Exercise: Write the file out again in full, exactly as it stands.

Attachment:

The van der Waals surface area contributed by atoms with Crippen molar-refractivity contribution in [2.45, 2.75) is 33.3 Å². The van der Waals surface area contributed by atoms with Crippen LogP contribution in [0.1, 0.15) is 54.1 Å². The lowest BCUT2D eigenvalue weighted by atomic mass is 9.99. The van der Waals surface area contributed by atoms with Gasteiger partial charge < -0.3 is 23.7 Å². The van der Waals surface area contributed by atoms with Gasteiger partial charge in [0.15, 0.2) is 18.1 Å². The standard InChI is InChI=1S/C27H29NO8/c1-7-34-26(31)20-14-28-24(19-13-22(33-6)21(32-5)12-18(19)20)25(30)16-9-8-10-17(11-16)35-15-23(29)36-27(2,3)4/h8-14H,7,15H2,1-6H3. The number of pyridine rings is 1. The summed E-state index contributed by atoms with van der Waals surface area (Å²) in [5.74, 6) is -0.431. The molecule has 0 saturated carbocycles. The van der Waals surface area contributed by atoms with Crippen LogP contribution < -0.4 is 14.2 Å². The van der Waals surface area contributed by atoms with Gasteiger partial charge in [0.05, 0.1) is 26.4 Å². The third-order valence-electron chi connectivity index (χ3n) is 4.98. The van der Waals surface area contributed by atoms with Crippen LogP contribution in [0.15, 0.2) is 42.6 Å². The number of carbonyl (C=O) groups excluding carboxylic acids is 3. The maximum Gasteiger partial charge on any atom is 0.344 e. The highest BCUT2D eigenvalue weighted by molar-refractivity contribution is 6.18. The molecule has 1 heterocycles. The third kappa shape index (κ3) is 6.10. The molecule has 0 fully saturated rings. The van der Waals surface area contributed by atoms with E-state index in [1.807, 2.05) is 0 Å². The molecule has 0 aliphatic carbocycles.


The van der Waals surface area contributed by atoms with Crippen molar-refractivity contribution in [2.45, 2.75) is 33.3 Å². The van der Waals surface area contributed by atoms with Crippen LogP contribution in [0.1, 0.15) is 54.1 Å². The lowest BCUT2D eigenvalue weighted by atomic mass is 9.99. The van der Waals surface area contributed by atoms with Gasteiger partial charge < -0.3 is 23.7 Å². The van der Waals surface area contributed by atoms with Gasteiger partial charge in [0.15, 0.2) is 18.1 Å². The standard InChI is InChI=1S/C27H29NO8/c1-7-34-26(31)20-14-28-24(19-13-22(33-6)21(32-5)12-18(19)20)25(30)16-9-8-10-17(11-16)35-15-23(29)36-27(2,3)4/h8-14H,7,15H2,1-6H3. The number of pyridine rings is 1. The summed E-state index contributed by atoms with van der Waals surface area (Å²) in [5.74, 6) is -0.431. The molecule has 0 saturated carbocycles. The van der Waals surface area contributed by atoms with Crippen LogP contribution < -0.4 is 14.2 Å². The van der Waals surface area contributed by atoms with Gasteiger partial charge in [0.05, 0.1) is 26.4 Å². The third-order valence-electron chi connectivity index (χ3n) is 4.98. The van der Waals surface area contributed by atoms with Crippen LogP contribution in [0.15, 0.2) is 42.6 Å². The number of carbonyl (C=O) groups excluding carboxylic acids is 3. The maximum Gasteiger partial charge on any atom is 0.344 e. The highest BCUT2D eigenvalue weighted by molar-refractivity contribution is 6.18. The molecule has 1 heterocycles. The third kappa shape index (κ3) is 6.10. The molecule has 0 fully saturated rings. The van der Waals surface area contributed by atoms with E-state index in [1.807, 2.05) is 0 Å². The molecule has 0 aliphatic carbocycles.